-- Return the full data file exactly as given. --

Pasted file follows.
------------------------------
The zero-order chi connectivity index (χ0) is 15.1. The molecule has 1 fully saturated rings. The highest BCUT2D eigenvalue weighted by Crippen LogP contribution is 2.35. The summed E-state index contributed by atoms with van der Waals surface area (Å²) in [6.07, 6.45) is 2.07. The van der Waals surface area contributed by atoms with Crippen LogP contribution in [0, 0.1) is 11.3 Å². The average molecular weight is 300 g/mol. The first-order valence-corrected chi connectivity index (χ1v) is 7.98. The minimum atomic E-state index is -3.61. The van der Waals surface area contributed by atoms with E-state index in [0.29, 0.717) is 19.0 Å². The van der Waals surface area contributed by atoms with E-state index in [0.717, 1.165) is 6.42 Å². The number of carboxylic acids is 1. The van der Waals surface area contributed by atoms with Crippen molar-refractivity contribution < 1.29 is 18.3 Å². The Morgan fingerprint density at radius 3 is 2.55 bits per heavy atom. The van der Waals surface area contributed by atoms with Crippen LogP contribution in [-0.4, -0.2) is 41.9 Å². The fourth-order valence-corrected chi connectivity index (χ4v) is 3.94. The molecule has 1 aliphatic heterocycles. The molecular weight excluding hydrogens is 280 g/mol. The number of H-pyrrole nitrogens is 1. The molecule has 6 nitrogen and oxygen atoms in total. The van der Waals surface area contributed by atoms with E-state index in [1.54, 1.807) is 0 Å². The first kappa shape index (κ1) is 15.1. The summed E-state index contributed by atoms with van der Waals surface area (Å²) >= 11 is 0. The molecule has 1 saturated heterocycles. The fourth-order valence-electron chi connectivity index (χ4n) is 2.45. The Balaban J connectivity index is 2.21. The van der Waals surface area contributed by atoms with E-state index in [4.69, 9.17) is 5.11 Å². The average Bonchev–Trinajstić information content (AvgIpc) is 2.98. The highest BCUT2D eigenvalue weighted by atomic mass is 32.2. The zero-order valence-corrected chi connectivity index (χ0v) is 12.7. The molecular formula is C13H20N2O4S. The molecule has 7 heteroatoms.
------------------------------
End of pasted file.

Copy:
The zero-order chi connectivity index (χ0) is 15.1. The molecule has 1 fully saturated rings. The highest BCUT2D eigenvalue weighted by Crippen LogP contribution is 2.35. The summed E-state index contributed by atoms with van der Waals surface area (Å²) in [6.07, 6.45) is 2.07. The van der Waals surface area contributed by atoms with Crippen LogP contribution in [0, 0.1) is 11.3 Å². The average molecular weight is 300 g/mol. The first-order valence-corrected chi connectivity index (χ1v) is 7.98. The minimum atomic E-state index is -3.61. The van der Waals surface area contributed by atoms with E-state index in [0.29, 0.717) is 19.0 Å². The van der Waals surface area contributed by atoms with E-state index in [0.717, 1.165) is 6.42 Å². The number of carboxylic acids is 1. The van der Waals surface area contributed by atoms with Crippen molar-refractivity contribution < 1.29 is 18.3 Å². The Morgan fingerprint density at radius 3 is 2.55 bits per heavy atom. The van der Waals surface area contributed by atoms with Crippen LogP contribution in [-0.4, -0.2) is 41.9 Å². The fourth-order valence-corrected chi connectivity index (χ4v) is 3.94. The molecule has 1 aliphatic heterocycles. The molecular weight excluding hydrogens is 280 g/mol. The number of H-pyrrole nitrogens is 1. The molecule has 6 nitrogen and oxygen atoms in total. The van der Waals surface area contributed by atoms with E-state index in [1.54, 1.807) is 0 Å². The first kappa shape index (κ1) is 15.1. The summed E-state index contributed by atoms with van der Waals surface area (Å²) >= 11 is 0. The molecule has 1 saturated heterocycles. The fourth-order valence-electron chi connectivity index (χ4n) is 2.45. The Balaban J connectivity index is 2.21. The van der Waals surface area contributed by atoms with E-state index in [4.69, 9.17) is 5.11 Å². The average Bonchev–Trinajstić information content (AvgIpc) is 2.98. The highest BCUT2D eigenvalue weighted by atomic mass is 32.2. The zero-order valence-corrected chi connectivity index (χ0v) is 12.7. The molecular formula is C13H20N2O4S. The molecule has 7 heteroatoms.